Increasing your chances of getting behaviour change
Programs are built by social marketers together with people (and not for people). As we learned in Week 1 social marketers are guided by a set of principles or marketing tools and techniques.
Research has taught us that behaviour change is more likely when more of the social marketing benchmarks are used.
Can you remember the 8 key social marketing principles (benchmarks)?
Detailed explanation of social marketing’s principles are provided by the UK National Social Marketing Centre - Social Marketing Benchmark Criteria.
Social marketing benchmarks explain the 8 things that social marketers need to do. The eight benchmark principles defined by the UK’s National Social Marketing Centre that guide programs aimed at the people who are at the heart of problems (the individual people who need to change) are:
- Stakeholder orientation
- Theory use
- Marketing mix
- Behaviour change
This week we will focus on these in more detail to understand more about how these principles are applied by social marketers.
The co-creation phase of social marketing ensures that we have stakeholder orientation because programs are designed with people and not for them, right from the start. To design a program that delivers change it is important to include the people at the heart of the problem and all of the stakeholders who have a vested interest. We explored this concept in Week 1.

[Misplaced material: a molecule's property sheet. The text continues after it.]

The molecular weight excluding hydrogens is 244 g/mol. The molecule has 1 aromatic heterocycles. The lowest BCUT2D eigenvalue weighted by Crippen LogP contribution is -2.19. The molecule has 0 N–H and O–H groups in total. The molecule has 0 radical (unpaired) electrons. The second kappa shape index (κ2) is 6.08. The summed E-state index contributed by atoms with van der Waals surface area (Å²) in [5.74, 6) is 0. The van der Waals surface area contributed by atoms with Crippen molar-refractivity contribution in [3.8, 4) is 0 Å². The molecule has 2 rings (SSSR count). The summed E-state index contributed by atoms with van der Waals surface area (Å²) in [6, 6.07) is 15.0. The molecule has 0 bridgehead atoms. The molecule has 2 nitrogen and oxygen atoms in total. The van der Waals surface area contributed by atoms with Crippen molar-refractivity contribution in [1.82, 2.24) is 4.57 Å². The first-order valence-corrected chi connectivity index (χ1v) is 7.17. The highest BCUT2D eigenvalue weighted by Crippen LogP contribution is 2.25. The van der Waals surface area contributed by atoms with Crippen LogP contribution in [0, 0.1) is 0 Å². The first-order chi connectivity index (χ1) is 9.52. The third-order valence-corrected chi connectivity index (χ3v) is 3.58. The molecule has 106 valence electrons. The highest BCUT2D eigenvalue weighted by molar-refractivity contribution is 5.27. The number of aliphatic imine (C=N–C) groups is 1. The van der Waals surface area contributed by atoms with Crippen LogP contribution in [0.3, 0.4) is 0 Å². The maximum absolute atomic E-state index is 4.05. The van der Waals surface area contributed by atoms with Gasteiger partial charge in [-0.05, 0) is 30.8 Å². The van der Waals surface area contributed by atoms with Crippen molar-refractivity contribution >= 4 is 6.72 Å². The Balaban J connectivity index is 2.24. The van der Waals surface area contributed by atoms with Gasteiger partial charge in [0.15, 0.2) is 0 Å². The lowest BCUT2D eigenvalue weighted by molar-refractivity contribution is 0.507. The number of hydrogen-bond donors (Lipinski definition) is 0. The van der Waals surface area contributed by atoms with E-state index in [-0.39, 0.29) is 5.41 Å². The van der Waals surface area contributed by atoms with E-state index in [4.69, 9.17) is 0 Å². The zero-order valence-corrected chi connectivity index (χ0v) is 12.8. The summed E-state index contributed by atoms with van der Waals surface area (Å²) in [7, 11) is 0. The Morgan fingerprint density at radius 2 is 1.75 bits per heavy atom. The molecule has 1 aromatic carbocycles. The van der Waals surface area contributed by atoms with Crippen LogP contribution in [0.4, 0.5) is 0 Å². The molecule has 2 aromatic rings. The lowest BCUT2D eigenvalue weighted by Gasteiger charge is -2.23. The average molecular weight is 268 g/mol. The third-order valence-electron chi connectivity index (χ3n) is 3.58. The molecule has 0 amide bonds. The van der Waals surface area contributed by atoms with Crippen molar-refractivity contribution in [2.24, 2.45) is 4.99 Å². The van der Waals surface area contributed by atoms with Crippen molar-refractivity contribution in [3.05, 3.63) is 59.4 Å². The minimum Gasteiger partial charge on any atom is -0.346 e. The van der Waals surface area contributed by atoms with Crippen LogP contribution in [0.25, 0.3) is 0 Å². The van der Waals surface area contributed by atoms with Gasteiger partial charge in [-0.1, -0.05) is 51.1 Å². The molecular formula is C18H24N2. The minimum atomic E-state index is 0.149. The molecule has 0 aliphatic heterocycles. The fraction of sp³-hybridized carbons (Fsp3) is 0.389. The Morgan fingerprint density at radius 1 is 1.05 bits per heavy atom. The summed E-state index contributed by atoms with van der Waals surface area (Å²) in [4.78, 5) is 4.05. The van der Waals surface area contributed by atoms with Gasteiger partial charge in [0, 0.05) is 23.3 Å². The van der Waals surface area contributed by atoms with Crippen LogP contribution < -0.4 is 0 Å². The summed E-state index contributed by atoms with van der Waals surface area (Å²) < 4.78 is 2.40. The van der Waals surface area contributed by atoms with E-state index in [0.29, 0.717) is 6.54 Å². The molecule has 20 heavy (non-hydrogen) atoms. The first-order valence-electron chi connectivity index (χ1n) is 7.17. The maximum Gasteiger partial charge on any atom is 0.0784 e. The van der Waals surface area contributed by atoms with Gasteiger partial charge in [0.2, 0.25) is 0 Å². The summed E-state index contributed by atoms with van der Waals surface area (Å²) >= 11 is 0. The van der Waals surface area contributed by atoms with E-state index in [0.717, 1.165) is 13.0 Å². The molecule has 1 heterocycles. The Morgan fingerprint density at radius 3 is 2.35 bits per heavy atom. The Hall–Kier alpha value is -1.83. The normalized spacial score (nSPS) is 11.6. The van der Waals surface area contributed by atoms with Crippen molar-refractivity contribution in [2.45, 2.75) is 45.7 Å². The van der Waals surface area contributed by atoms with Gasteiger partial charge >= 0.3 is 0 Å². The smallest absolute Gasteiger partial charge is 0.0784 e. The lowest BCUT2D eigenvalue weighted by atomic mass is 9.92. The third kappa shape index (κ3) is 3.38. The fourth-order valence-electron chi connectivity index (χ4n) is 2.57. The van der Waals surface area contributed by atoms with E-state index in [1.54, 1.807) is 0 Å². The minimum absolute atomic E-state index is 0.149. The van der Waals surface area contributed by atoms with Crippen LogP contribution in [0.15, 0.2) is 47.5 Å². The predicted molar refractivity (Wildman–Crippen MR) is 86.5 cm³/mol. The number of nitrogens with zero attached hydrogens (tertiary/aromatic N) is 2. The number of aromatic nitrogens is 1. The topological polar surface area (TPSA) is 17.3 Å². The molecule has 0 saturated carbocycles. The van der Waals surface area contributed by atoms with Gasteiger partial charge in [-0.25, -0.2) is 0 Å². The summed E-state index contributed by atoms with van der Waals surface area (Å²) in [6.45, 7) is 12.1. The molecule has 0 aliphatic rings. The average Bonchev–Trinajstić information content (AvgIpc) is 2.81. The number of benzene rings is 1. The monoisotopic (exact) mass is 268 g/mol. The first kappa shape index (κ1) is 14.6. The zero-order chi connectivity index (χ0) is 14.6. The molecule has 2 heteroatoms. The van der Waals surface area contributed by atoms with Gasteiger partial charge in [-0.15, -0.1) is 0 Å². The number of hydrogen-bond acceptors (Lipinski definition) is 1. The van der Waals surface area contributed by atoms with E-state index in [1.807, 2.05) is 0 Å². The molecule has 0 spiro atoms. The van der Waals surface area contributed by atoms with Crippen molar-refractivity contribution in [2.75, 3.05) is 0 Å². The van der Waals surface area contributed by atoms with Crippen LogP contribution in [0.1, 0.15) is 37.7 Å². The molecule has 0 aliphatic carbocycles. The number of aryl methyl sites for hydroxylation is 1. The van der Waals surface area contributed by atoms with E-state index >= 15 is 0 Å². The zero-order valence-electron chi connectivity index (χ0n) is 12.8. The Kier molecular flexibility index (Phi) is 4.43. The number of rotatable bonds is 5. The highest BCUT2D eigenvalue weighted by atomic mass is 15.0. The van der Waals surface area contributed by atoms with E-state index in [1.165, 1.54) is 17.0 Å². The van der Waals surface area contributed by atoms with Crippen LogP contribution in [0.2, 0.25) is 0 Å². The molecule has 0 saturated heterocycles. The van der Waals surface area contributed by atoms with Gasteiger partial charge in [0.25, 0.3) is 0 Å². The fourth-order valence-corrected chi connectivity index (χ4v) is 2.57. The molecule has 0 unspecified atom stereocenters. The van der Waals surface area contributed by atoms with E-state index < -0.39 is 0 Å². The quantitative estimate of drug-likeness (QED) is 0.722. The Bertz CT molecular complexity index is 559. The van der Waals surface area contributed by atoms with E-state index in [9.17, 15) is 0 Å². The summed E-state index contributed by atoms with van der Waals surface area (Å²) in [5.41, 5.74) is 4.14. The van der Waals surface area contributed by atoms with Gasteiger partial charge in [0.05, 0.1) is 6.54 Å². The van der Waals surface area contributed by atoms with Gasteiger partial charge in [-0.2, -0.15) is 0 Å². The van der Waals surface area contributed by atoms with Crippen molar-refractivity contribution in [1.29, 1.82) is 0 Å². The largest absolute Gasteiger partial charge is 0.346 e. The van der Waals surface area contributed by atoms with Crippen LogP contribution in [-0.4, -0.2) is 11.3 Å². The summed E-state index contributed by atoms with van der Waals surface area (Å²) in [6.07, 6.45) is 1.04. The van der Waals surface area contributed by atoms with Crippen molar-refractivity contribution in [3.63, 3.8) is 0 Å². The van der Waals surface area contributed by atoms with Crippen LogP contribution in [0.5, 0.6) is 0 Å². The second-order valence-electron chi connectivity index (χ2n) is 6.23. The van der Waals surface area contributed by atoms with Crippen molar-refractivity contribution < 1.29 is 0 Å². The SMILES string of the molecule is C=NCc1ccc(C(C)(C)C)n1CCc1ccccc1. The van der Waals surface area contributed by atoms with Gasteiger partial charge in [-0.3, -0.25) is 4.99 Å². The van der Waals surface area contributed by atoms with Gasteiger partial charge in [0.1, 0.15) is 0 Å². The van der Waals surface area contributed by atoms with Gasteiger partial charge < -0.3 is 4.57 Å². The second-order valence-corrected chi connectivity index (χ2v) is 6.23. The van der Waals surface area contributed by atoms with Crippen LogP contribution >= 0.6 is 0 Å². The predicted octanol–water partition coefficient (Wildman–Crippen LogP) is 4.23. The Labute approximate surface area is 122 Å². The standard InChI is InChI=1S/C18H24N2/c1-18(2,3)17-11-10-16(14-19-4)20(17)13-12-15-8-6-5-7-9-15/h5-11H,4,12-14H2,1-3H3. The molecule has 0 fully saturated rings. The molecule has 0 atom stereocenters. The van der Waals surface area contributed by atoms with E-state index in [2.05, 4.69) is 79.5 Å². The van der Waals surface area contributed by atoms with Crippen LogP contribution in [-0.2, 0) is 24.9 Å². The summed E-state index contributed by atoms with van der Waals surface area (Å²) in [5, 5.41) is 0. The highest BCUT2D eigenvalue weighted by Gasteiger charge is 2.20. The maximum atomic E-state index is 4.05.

Online companies, such as Amazon, can use data to meet the preferences of individual people. However, social marketers, who deliver programs in communities, are often faced with limited budgets and a lack of infrastructure to support one to one communication appeals.
Given we know that everyone is different, social marketers draw on segmentation, wherever possible, to guide program planning.
Watch this video, presented by Jeff Jordan Director Rescue Social Change, to learn more about how Jeff and his team identify segments
This is an additional video, hosted on YouTube.
The segmentation principle of social marketing allows groups who are different from each other to be identified ensuring we can plan for more types of people. By thinking about different groups the needs and wants of more people in the community can be included in program planning.
To learn more about the ‘5 step segmentation process’ download the guide in the downloads section below.
Go to the UK National Social Marketing Centres - Social Marketing Benchmark Guide. Can you find an example of segmentation in a behaviour change campaign? Share your examples using the comments link below.
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